To these core attributes we might add the host of services that are being cut back or eliminated en masse listed in yesterday’s guest post, ‘Workarounds’ Galore: How Real Americans Deal with ‘Real’ Inflation: attending sporting events, regular haircuts, dry-cleaning, membership in service clubs and country clubs, and dozens of other once-standard benefits of middle class life.
The decay of this standard of living is not just quantitative, it’s qualitative. The quality of life available to those with middle class incomes is decaying on two fronts: quantitatively, households can no longer afford services and activities, and what they can afford is of lower quality, both the goods and the services.
I touched on this in The Erosion of Everyday Life, but I only scratched the surface of the accelerating decay of the quality of services available to what remains of the middle class.
Do you get excellent service from automated Corporate America customer service? You must be joking if you answer “yes.”
The point here is the quality has been stripped out of Corporate America’s products and services to maximize quarterly profits. Whatever digital device that lasts more than a few years is obsoleted by some software “upgrade” that forces customers to buy a new device.
The quality of government services has also decayed, often to the point of dysfunction. Try getting a double-billing from a local government agency cleared up. Try getting the potholes on your local street that doubles as a bikeway (so the city can brag it’s bicycle-friendly) filled in less than a few years. And so on.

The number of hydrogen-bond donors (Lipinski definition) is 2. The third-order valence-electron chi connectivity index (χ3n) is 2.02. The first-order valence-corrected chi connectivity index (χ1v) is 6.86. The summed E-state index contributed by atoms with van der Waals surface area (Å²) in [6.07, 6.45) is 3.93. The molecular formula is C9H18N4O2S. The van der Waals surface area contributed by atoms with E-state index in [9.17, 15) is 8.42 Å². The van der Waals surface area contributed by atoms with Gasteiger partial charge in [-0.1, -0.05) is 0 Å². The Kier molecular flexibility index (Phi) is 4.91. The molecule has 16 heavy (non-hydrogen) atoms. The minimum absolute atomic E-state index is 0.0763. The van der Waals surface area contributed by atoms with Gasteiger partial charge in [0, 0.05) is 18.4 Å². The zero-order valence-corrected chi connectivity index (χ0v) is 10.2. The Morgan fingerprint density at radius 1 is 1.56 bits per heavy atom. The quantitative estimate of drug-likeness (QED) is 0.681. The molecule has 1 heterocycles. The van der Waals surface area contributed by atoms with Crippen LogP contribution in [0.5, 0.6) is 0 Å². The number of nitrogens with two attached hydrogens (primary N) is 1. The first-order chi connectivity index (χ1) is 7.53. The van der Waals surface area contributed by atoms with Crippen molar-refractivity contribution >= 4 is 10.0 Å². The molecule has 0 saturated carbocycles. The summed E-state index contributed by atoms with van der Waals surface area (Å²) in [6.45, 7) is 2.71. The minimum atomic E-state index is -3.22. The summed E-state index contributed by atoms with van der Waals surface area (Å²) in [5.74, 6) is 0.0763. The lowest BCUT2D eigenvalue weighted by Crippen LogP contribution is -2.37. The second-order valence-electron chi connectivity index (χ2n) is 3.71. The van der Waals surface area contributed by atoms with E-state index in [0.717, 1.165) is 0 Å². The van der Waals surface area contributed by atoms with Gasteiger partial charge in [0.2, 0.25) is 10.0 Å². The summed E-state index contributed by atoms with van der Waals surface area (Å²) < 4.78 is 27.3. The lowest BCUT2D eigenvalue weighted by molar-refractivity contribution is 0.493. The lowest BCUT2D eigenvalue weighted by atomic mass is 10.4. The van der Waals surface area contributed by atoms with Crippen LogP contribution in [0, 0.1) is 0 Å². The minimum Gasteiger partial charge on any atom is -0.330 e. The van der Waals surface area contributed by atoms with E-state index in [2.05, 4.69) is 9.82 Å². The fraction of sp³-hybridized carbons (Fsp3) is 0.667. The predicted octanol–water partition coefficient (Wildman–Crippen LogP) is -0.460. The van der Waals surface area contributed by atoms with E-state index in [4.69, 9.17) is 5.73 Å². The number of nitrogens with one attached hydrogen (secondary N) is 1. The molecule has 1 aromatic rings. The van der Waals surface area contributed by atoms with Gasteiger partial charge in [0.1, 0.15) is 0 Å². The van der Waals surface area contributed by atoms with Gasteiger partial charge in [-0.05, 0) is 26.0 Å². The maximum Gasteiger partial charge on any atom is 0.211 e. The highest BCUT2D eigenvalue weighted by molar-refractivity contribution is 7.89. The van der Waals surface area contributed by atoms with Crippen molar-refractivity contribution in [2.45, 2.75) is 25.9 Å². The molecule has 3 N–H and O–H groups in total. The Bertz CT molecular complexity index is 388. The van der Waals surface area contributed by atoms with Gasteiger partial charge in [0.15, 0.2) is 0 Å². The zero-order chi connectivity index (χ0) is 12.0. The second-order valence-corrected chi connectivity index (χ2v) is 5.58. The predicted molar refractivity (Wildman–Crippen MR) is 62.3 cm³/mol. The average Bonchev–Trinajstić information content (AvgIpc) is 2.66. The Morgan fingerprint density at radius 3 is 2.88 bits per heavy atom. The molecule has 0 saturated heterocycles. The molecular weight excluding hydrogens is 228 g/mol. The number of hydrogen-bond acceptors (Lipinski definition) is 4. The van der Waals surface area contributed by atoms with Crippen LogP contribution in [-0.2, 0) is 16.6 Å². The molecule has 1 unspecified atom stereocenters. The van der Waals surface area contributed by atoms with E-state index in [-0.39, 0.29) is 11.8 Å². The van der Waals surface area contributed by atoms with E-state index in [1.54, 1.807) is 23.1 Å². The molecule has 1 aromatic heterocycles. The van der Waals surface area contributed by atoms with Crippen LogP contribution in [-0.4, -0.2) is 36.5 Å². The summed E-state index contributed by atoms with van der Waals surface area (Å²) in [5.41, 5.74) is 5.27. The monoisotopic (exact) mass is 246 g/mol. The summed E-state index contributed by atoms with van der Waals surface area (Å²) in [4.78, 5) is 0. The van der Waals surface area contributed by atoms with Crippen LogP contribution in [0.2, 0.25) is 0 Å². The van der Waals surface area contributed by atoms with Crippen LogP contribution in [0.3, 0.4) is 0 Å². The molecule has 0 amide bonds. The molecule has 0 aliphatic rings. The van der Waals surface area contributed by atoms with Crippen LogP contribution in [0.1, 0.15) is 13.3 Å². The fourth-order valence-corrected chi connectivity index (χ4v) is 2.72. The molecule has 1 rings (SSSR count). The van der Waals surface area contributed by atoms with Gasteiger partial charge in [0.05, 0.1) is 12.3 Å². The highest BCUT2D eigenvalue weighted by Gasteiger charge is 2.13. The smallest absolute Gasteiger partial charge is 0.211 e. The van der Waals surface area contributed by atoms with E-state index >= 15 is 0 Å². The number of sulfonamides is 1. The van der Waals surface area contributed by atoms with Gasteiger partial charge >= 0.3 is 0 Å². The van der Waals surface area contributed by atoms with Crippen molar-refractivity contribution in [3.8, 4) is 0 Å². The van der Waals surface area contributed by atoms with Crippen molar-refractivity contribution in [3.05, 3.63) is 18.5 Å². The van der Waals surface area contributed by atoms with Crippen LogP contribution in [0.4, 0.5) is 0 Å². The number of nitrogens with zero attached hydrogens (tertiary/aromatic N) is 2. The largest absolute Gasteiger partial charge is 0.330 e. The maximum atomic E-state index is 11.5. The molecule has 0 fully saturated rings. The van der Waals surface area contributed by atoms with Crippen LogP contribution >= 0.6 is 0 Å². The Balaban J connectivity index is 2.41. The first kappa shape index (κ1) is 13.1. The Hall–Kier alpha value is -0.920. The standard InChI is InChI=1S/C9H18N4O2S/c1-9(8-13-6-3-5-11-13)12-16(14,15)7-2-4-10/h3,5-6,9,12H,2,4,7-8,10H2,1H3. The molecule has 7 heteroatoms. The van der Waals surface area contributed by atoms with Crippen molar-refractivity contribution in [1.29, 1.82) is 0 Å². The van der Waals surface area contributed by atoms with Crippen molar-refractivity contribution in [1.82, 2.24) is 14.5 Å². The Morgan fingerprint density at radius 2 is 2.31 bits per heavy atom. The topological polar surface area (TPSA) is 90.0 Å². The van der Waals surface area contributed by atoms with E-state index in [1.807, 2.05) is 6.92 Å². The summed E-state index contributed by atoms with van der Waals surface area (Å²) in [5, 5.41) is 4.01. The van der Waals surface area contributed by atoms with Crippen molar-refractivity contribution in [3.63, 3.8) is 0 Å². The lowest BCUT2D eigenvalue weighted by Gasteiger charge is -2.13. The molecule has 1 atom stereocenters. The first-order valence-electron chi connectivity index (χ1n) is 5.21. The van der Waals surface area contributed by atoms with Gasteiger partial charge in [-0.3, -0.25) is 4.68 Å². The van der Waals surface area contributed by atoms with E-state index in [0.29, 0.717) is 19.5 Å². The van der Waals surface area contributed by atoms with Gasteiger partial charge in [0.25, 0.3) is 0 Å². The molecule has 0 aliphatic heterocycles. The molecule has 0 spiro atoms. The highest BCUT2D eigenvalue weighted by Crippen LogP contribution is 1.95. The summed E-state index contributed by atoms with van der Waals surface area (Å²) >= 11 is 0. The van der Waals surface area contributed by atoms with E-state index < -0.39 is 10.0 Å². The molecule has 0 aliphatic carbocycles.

People in customer service and public service are doing their best, but they’re often hobbled by inefficient work rules, outdated equipment and software (or software that simply doesn’t function properly), poor training, overzealous compliance, staffing shortages, maxed-out managers and other hindrances to quality service.
As for the security of household income–at least one wage earner has to work for the government or a government-funded industry such as education, healthcare or defense to have even minimum security. Private-sector security simply doesn’t exist outside of the quasi-government sectors which are largely or completely funded by government.
Let’s not forget the insecurity of traditional middle class assets such as the family home and pensions. The family home has plenty of equity at the top of the bubble du jour, not so much when the bubble pops. The 401K retirement fund exudes security at the top of the bubble, not so much after it crashes. The pension is only as good as the pension fund and its annual growth rate, both of which are contingent on forces beyond the reach of the pension managers.
Yes, the super-wealthy have siphoned off most of the gains in income and wealth generated by financialization as shown on this chart. But that’s only part of the picture, as that only impacts income and capital–it doesn’t measure the decay of purchasing power and the quality of life available to everyone below the top of the wealth-power pyramid.
Many of the most richly compensated people in our economy are those who figure out ways to eliminate costs by degrading quality and service. Ironically, their ample compensation allows them to avoid the poor-quality services they’ve designed for everyone below them.